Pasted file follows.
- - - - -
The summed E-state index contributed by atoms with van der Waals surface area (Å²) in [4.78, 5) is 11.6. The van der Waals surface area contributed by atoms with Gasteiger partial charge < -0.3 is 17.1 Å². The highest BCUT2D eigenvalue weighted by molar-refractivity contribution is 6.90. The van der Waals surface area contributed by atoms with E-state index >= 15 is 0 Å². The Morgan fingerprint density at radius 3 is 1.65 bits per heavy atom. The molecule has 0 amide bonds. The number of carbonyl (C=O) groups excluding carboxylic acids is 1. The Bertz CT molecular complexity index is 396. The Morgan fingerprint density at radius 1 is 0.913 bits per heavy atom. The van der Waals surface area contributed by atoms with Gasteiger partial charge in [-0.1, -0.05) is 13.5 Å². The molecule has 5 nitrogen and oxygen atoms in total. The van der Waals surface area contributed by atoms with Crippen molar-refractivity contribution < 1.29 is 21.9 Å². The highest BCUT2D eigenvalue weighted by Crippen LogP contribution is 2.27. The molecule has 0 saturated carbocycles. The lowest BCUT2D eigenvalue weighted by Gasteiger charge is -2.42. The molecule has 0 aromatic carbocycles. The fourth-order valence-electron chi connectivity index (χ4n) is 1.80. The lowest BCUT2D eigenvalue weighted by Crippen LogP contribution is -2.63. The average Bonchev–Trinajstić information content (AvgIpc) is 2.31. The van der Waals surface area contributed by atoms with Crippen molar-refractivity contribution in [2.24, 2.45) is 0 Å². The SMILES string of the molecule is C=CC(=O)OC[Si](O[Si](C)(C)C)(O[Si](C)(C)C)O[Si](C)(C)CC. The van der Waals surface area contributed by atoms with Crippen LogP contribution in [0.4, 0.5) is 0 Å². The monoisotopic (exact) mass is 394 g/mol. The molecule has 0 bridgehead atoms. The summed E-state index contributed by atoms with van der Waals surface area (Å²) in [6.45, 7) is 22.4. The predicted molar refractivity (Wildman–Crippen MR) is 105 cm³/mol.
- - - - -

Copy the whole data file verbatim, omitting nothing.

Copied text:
The summed E-state index contributed by atoms with van der Waals surface area (Å²) in [4.78, 5) is 11.6. The van der Waals surface area contributed by atoms with Gasteiger partial charge < -0.3 is 17.1 Å². The highest BCUT2D eigenvalue weighted by molar-refractivity contribution is 6.90. The van der Waals surface area contributed by atoms with E-state index >= 15 is 0 Å². The Morgan fingerprint density at radius 3 is 1.65 bits per heavy atom. The molecule has 0 amide bonds. The number of carbonyl (C=O) groups excluding carboxylic acids is 1. The Bertz CT molecular complexity index is 396. The Morgan fingerprint density at radius 1 is 0.913 bits per heavy atom. The van der Waals surface area contributed by atoms with Gasteiger partial charge in [-0.1, -0.05) is 13.5 Å². The molecule has 5 nitrogen and oxygen atoms in total. The van der Waals surface area contributed by atoms with Crippen molar-refractivity contribution < 1.29 is 21.9 Å². The highest BCUT2D eigenvalue weighted by Crippen LogP contribution is 2.27. The molecule has 0 saturated carbocycles. The lowest BCUT2D eigenvalue weighted by Gasteiger charge is -2.42. The molecule has 0 aromatic carbocycles. The fourth-order valence-electron chi connectivity index (χ4n) is 1.80. The lowest BCUT2D eigenvalue weighted by Crippen LogP contribution is -2.63. The average Bonchev–Trinajstić information content (AvgIpc) is 2.31. The van der Waals surface area contributed by atoms with Crippen molar-refractivity contribution in [2.24, 2.45) is 0 Å². The SMILES string of the molecule is C=CC(=O)OC[Si](O[Si](C)(C)C)(O[Si](C)(C)C)O[Si](C)(C)CC. The van der Waals surface area contributed by atoms with Crippen LogP contribution in [0.4, 0.5) is 0 Å². The monoisotopic (exact) mass is 394 g/mol. The molecule has 0 bridgehead atoms. The summed E-state index contributed by atoms with van der Waals surface area (Å²) in [6.45, 7) is 22.4. The predicted molar refractivity (Wildman–Crippen MR) is 105 cm³/mol.